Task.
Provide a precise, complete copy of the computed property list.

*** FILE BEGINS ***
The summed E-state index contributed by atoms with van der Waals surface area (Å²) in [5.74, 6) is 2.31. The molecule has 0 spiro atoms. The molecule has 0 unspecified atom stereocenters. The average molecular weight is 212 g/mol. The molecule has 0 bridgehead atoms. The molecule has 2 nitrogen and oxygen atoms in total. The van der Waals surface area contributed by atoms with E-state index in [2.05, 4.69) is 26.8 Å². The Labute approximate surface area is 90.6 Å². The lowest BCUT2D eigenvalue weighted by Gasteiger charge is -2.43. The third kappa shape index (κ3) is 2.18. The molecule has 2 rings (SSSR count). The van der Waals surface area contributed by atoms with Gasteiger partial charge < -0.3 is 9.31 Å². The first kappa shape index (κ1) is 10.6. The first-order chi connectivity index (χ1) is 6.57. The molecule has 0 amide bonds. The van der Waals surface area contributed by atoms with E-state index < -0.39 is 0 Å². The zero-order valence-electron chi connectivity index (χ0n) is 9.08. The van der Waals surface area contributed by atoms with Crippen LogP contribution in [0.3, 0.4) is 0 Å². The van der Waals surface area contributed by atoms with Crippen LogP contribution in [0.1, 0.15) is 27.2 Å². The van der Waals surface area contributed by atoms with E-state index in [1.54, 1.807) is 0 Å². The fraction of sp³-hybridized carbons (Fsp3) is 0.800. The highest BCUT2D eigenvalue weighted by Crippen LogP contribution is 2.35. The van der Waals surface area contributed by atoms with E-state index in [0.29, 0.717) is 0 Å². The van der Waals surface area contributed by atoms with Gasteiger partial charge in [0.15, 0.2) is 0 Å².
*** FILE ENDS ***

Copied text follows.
The summed E-state index contributed by atoms with van der Waals surface area (Å²) in [5.74, 6) is 2.31. The molecule has 0 spiro atoms. The molecule has 0 unspecified atom stereocenters. The average molecular weight is 212 g/mol. The molecule has 0 bridgehead atoms. The molecule has 2 nitrogen and oxygen atoms in total. The van der Waals surface area contributed by atoms with E-state index in [2.05, 4.69) is 26.8 Å². The Labute approximate surface area is 90.6 Å². The lowest BCUT2D eigenvalue weighted by Gasteiger charge is -2.43. The third kappa shape index (κ3) is 2.18. The molecule has 2 rings (SSSR count). The van der Waals surface area contributed by atoms with Gasteiger partial charge < -0.3 is 9.31 Å². The first kappa shape index (κ1) is 10.6. The first-order chi connectivity index (χ1) is 6.57. The molecule has 0 amide bonds. The van der Waals surface area contributed by atoms with E-state index < -0.39 is 0 Å². The zero-order valence-electron chi connectivity index (χ0n) is 9.08. The van der Waals surface area contributed by atoms with Crippen LogP contribution in [0.3, 0.4) is 0 Å². The van der Waals surface area contributed by atoms with Crippen LogP contribution in [0.1, 0.15) is 27.2 Å². The van der Waals surface area contributed by atoms with E-state index in [1.54, 1.807) is 0 Å². The fraction of sp³-hybridized carbons (Fsp3) is 0.800. The highest BCUT2D eigenvalue weighted by Crippen LogP contribution is 2.35. The van der Waals surface area contributed by atoms with E-state index in [0.29, 0.717) is 0 Å². The van der Waals surface area contributed by atoms with Gasteiger partial charge in [0.15, 0.2) is 0 Å².